Probe into EFF’s Sona ‘disruption’ should be halted, parliamentary body rules

Picture for illustration. Members of the opposition Economic Freedom Fighters (EFF) party object as President Cyril Ramaphosa attempts to deliver his State of the Nation address in Parliament on 13 February 2020 in Cape Town. Picture: Reuters/Sumaya Hisham

EFF MP Nokulunga Sonti was ordered to leave the House by the speaker, but EFF leader Julius Malema objected to the manner in which she was ordered to leave and the order was withdrawn.

Parliament’s Powers and Privileges Committee says an investigation into the Economic Freedom Fighters (EFF) does not have a reasonable prospect of success and should not be proceeded with.

This follows an investigation into allegations of conduct constituting contempt of Parliament by EFF members during President Cyril Ramaphosa’s State of the Nation Address (Sona) on 13 February.

The EFF raised several points of order, including objecting to the presence in the gallery of former president FW de Klerk, and asked that he be requested to leave the House. They also objected to the presence of Public Enterprises Minister Pravin Gordhan in the House.

ALSO READ: EFF rejects De Klerk apology that ‘lacks sincerity’, says he must face the law

Chaos erupted as the presiding officers repeatedly ruled that the points of order were invalid, but the members persisted in repeatedly raising their objections.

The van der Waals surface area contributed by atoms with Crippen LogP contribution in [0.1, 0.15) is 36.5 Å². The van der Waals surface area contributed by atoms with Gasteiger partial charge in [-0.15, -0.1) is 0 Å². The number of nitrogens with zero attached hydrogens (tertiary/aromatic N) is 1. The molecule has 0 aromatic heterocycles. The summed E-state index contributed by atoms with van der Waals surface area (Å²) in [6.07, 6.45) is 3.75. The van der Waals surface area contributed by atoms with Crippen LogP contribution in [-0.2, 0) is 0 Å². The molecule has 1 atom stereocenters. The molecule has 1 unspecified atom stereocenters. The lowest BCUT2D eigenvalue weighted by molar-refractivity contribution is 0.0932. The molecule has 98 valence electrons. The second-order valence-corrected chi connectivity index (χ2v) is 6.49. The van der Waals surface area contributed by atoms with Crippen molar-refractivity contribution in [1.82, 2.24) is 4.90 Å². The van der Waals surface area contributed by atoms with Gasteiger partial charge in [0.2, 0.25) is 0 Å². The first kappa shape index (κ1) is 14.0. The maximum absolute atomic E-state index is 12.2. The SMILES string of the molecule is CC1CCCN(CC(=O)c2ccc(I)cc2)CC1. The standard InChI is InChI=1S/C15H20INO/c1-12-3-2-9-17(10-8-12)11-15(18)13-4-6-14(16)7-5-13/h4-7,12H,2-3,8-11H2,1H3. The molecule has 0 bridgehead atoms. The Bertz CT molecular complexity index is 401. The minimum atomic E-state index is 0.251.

EFF MP Nokulunga Sonti was ordered to leave the House by the speaker, but EFF leader Julius Malema objected to the manner in which she was ordered to leave and the order was withdrawn.

The points of order and subsequent rulings/interventions by the presiding officers lasted for just over an hour, after which the proceedings were briefly suspended by the presiding officers. At the resumption of the proceedings, following a brief statement by Malema, members of the EFF left the House of their own volition.

As they were walking out, EFF MPs allegedly threw water bottles in the direction of MPs sitting in the backbenches.

In its findings, the committee said the Sona incident did not have a reasonable prospect of success and therefore should not be proceeded with. Since the order for Sonti to leave the House was not pursued following the objection to the manner it was done, it could be reasonably inferred that she was probably absolved from having to comply with the instruction.

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The throwers of the water bottles could also not be identified from the video footage due to the angle of the camera, and therefore it was not possible to take that matter further.

“In view of the inadequacy of the Joint Rules to deal with challenges as experienced during the Joint Sitting of 13 February 2020, a process to update the Joint Rules should be embarked upon as a matter of urgency,” reads the report.

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